The opportunity for copyright trolls is only expanded by the use of default judgments. If the respondent does not respond, a default judgment may be issued against them, which may lead to the awarding of damages without their participation. Federal governments are cautious about granting these in copyright cases, especially with unsophisticated defendants, but the CASE Act imposes no such concern on the Board.
Also important is that, under the CASE Act, a copyright holder can request a subpoena to identify Internet subscribers, even without stating a plausible claim, which could expose many millions more to the gaze of copyright trolls. Federal court protections would not apply because the Copyright Claims Board would be a separate entity.
Finally, if a party disagrees with the Board’s determination, there are few options open to them. A party may request reconsideration of a decision by the Board within thirty days. However, judicial review by a federal court is extremely curtailed and only allowed in rare circumstances such as if the determination was issued due to fraud or other misconduct. This is especially problematic when many of these cases turn on a fair use analysis, the exact determination of which has varied from court to court, leaving us few hard and fast rules which the Board could employ in this legal quagmire. This could be even worse for smaller claims. The Copyright Office is given full sway over claims worth $5,000 or less, which means it can establish whichever procedures (or lack thereof) it wants for these claims.
The CASE Act seems to contemplate the possibility of copyright trolls. It sets up rewards of attorneys fees and costs as well as limitations on the number of proceedings and on bad faith conduct.
The CASE Act does require the Board to award costs and attorneys fees if the plaintiff is engaging in behavior akin to a copyright troll. If an attorney engages in bad faith conduct such as harassment, another improper purpose, or a claim without a reasonable factual or legal basis, the Board must award reasonable costs and attorney’s fees to the adversely affected party. However, this amount is capped at $5,000.
The Act also addresses limiting excessive use of the Board. The Register of Copyrights can establish a limitation on the number of proceedings allowed before the Board each year by the same claimant. Perhaps more importantly, if an attorney engaged in bad faith conduct more than once during a twelve-month period, the Board shall bar that attorney from initiating any claim in front of the Board for a period of twelve months.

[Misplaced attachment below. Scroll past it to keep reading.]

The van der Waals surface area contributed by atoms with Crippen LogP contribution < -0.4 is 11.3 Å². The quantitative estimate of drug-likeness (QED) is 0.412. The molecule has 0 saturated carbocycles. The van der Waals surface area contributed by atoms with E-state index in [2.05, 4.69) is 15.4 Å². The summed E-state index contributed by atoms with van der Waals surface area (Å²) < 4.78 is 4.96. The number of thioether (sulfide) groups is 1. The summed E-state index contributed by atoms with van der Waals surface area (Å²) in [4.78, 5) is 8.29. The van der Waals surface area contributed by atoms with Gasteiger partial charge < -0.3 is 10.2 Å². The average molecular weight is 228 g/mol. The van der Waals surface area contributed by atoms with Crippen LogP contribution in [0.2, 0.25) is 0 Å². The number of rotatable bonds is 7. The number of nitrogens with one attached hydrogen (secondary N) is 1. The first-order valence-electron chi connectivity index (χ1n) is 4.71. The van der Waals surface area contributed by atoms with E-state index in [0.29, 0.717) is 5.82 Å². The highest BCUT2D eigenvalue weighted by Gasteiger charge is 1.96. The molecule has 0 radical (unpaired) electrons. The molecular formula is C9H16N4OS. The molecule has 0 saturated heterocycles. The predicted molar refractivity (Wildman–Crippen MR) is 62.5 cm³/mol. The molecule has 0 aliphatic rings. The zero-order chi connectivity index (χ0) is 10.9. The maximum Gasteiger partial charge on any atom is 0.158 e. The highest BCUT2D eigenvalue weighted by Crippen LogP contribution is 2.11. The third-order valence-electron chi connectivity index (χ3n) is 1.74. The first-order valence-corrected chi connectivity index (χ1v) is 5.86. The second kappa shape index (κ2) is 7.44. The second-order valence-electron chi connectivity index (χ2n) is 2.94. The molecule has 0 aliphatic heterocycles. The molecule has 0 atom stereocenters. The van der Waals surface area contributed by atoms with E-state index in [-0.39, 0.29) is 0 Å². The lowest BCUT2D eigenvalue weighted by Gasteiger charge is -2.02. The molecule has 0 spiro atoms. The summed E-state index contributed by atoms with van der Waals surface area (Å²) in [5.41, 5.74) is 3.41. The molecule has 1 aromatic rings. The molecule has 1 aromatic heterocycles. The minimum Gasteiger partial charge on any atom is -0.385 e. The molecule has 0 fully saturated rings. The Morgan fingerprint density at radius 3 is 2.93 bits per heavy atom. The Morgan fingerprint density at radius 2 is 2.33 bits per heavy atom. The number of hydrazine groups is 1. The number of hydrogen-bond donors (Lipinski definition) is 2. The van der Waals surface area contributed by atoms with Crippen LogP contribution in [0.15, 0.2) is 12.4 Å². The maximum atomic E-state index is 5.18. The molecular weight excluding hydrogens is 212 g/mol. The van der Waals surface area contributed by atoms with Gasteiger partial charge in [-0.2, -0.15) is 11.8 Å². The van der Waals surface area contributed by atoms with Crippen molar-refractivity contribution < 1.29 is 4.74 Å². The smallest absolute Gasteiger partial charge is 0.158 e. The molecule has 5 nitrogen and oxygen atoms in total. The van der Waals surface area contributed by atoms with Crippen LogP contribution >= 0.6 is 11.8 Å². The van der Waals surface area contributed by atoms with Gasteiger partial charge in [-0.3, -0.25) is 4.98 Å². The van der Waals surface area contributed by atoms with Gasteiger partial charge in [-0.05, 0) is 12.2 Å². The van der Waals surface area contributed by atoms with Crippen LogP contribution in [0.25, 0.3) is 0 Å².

Danger at the Door
The CASE Act is now in front of the Senate to decide its fate. It passed the House with overwhelming support, even during an era of unprecedented partisanism. It is therefore reasonably likely that the CASE Act may come to be part of U.S. copyright law. Indeed, the Copyright Claims Board would begin operating one year after the CASE Act is enacted.
Yet the protections provided by the CASE Act to combat copyright trolls are limited and weak compared to the challenges posed by the CASE Act itself. While a cheaper, faster way to arbitrate copyright disputes may be the right move, the CASE Act, in its current form, does too little to stop the problem of copyright trolls that it is only encouraging.
 H.R. 578, 116th Cong. (2019).
 Copyright Alternative in Small-Claims Enforcement Act of 2019, H.R. 2426, 116th Cong. (2019) [hereinafter CASE Act].
 Id. at § 1504(a).
 Id. at § 1502(b)(1), (5); About the Librarian, Library of Congress, https://www.loc.gov/about/about-the-librarian/ (last visited Nov. 2, 2019); Karyn A. Temple, Copyright.gov, https://www.copyright.gov/about/leadership/karyn-temple.html (last visited Nov. 2, 2019).
 Id. at § 1502(3).
 Id. at § 1502(2).
 Id. at § 1503(a).
 Id. at § 1504(c).
 17 U.S.C. § 504 (2012).
 CASE Act, supra note 1, at § 1504(e).
 Id. at § 1504(E)(1)(D).
 Id. at § 1504(e).
 Id. at § 1506(c).
 Id. at § 1506(g)(1), (i).
 See Letter to House Judiciary Committee Opposing the CASE Act (Apr. 26, 2018), https://www.eff.org/document/letter-house-judiciary-committee-opposing-case-act.
 See id.
 CASE Act, supra note 1, at § 1506(u).
 See Letter, supra note 15.
 CASE Act, supra note 1, at § 1503(a)(2); see Letter, supra note 15.
 CASE Act, supra note 1, at § 1506(w).
 Id. at § 1508(c)(1).
 Id. at § 1506(z).
 Id. at § 1506(y)(2).
 17 U.S.C. § 504(g) (2012).
 CASE Act, supra note 1, at § 1506(y)(3).
 Id. at sec. 3.